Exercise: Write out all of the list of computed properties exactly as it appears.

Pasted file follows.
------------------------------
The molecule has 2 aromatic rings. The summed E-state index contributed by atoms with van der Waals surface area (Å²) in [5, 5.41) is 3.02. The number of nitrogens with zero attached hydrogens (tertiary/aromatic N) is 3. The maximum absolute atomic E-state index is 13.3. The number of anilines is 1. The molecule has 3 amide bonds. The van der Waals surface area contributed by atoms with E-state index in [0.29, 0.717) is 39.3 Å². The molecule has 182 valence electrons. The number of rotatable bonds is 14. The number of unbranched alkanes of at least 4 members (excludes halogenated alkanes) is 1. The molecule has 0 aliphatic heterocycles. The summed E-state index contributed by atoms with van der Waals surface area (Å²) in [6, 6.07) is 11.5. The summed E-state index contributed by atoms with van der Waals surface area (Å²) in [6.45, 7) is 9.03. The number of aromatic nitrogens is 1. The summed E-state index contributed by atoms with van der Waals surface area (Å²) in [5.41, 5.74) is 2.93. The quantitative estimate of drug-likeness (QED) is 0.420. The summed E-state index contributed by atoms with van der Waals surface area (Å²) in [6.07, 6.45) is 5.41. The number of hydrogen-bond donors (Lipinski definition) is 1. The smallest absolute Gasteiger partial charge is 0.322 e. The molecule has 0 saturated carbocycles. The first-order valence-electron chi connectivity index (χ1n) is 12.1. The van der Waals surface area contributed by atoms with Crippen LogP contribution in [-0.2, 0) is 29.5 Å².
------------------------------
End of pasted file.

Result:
The molecule has 2 aromatic rings. The summed E-state index contributed by atoms with van der Waals surface area (Å²) in [5, 5.41) is 3.02. The number of nitrogens with zero attached hydrogens (tertiary/aromatic N) is 3. The maximum absolute atomic E-state index is 13.3. The number of anilines is 1. The molecule has 3 amide bonds. The van der Waals surface area contributed by atoms with E-state index in [0.29, 0.717) is 39.3 Å². The molecule has 182 valence electrons. The number of rotatable bonds is 14. The number of unbranched alkanes of at least 4 members (excludes halogenated alkanes) is 1. The molecule has 0 aliphatic heterocycles. The summed E-state index contributed by atoms with van der Waals surface area (Å²) in [6, 6.07) is 11.5. The summed E-state index contributed by atoms with van der Waals surface area (Å²) in [6.45, 7) is 9.03. The number of aromatic nitrogens is 1. The summed E-state index contributed by atoms with van der Waals surface area (Å²) in [5.41, 5.74) is 2.93. The quantitative estimate of drug-likeness (QED) is 0.420. The summed E-state index contributed by atoms with van der Waals surface area (Å²) in [6.07, 6.45) is 5.41. The number of hydrogen-bond donors (Lipinski definition) is 1. The smallest absolute Gasteiger partial charge is 0.322 e. The molecule has 0 saturated carbocycles. The first-order valence-electron chi connectivity index (χ1n) is 12.1. The van der Waals surface area contributed by atoms with Crippen LogP contribution in [-0.2, 0) is 29.5 Å².